LandVideo Borei Keila community calls for justice on 6th anniversary of forced eviction
January 2, 2018
Borei Keila community in Phnom Penh marks the sixth anniversary of the violent destruction of their homes and forced eviction on 3 January 2012 to make way for a high rise housing development. The community is still seeking fair compensation and re-location on the site of their former homes.
December 8, 2017 This morning the Supreme Court upheld the conviction of three Boeung Kak Lake activists – Tep Vanny, Kong Chantha and Bou Chhorvy – on charges of “insult [of a public official]” and “obstruction of a public official with aggravating circumstances”. Their six month sentences were also upheld.
No enforcement order was issued. This means their arrest and enforcement of the sentences can be ordered at any time at the discretion of the Phnom Penh municipal prosecutor.
Tep Vanny was immediately returned to Correctional Centre 2 (CC2) where she has been in detention since 15 August 2016. She is awaiting an appeal against a conviction and 30 month sentence in another protest-related case. Kong Chantha and Bou Chhorvy were not immediately detained.
The convictions – under Articles 502 and 504 of the Criminal Code – related to a 2011 land protest outside Phnom Penh city hall. Lawyers and witnesses for the plaintiff did not appear in court at the hearing on 24 November 2017. As in earlier court hearings on this case insufficient evidence was presented to meet the legal standards for proof.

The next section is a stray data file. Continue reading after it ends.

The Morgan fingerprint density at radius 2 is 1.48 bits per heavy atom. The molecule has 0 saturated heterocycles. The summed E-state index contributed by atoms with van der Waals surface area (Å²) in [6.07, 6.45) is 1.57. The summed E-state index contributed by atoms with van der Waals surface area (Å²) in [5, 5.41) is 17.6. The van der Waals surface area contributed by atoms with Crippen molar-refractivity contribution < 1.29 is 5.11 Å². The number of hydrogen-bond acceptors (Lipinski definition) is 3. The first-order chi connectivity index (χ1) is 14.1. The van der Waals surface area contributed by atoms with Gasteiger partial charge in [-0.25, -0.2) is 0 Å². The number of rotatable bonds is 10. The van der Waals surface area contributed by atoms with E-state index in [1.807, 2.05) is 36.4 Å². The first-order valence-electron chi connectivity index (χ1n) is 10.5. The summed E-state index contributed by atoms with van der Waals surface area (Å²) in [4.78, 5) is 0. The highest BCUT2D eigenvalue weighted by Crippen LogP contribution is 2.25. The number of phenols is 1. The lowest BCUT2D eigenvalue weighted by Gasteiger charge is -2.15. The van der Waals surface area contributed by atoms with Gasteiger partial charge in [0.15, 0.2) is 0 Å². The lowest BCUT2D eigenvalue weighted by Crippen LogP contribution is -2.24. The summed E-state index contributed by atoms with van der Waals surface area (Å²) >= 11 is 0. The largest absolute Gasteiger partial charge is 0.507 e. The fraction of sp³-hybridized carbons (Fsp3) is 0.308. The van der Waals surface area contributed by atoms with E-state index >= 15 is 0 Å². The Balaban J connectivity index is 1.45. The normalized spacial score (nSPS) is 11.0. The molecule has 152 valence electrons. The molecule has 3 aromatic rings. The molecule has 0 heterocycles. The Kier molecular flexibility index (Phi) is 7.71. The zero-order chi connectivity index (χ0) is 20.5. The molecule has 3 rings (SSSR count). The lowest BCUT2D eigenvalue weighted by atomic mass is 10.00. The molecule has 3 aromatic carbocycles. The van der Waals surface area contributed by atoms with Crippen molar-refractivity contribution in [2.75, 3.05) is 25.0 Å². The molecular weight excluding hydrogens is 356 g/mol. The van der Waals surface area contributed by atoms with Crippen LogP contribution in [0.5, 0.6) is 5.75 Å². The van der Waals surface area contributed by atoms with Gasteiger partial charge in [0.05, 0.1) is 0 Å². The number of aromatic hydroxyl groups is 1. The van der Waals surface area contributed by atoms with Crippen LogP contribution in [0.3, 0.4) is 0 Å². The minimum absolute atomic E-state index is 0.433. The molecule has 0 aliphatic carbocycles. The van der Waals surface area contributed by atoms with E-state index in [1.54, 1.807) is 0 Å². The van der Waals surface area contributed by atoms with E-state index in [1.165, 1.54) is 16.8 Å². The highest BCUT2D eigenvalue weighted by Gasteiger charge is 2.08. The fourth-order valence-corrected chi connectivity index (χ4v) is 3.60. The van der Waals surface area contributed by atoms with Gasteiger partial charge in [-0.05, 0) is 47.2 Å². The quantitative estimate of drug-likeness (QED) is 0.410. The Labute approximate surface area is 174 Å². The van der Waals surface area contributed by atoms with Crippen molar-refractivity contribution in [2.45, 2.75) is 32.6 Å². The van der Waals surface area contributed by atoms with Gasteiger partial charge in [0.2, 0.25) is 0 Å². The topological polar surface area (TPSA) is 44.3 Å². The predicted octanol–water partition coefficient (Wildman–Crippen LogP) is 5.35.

August 15, 2017
Tep Vanny, one of Cambodia’s most prominent land activists and human rights defenders, will have spent one year in prison on 15 August for defending her community and exercising her human rights. We, the undersigned, condemn her arbitrary imprisonment. We call for her convictions to be overturned, for all ongoing politically motivated and unsubstantiated charges against her to be dropped, and for her immediate release from prison.
July 27, 2017
We, the undersigned, call on the Court of Appeal to overturn the unjust conviction of Ms. Tep Vanny on charges of intentional violence with aggravating circumstances based on her peaceful activism at a 2013 protest, for which she received a draconian sentence of two years and six months’ imprisonment on 23 February 2017. The Court of Appeal will hear Ms. Tep Vanny's appeal against conviction tomorrow. On 15 August 2017, Ms. Tep Vanny will have spent one year in detention; her imprisonment is a clear attempt to silence one of Cambodia’s most fearless and outspoken defenders of human rights ahead of the national elections in July 2018.
October 31, 2016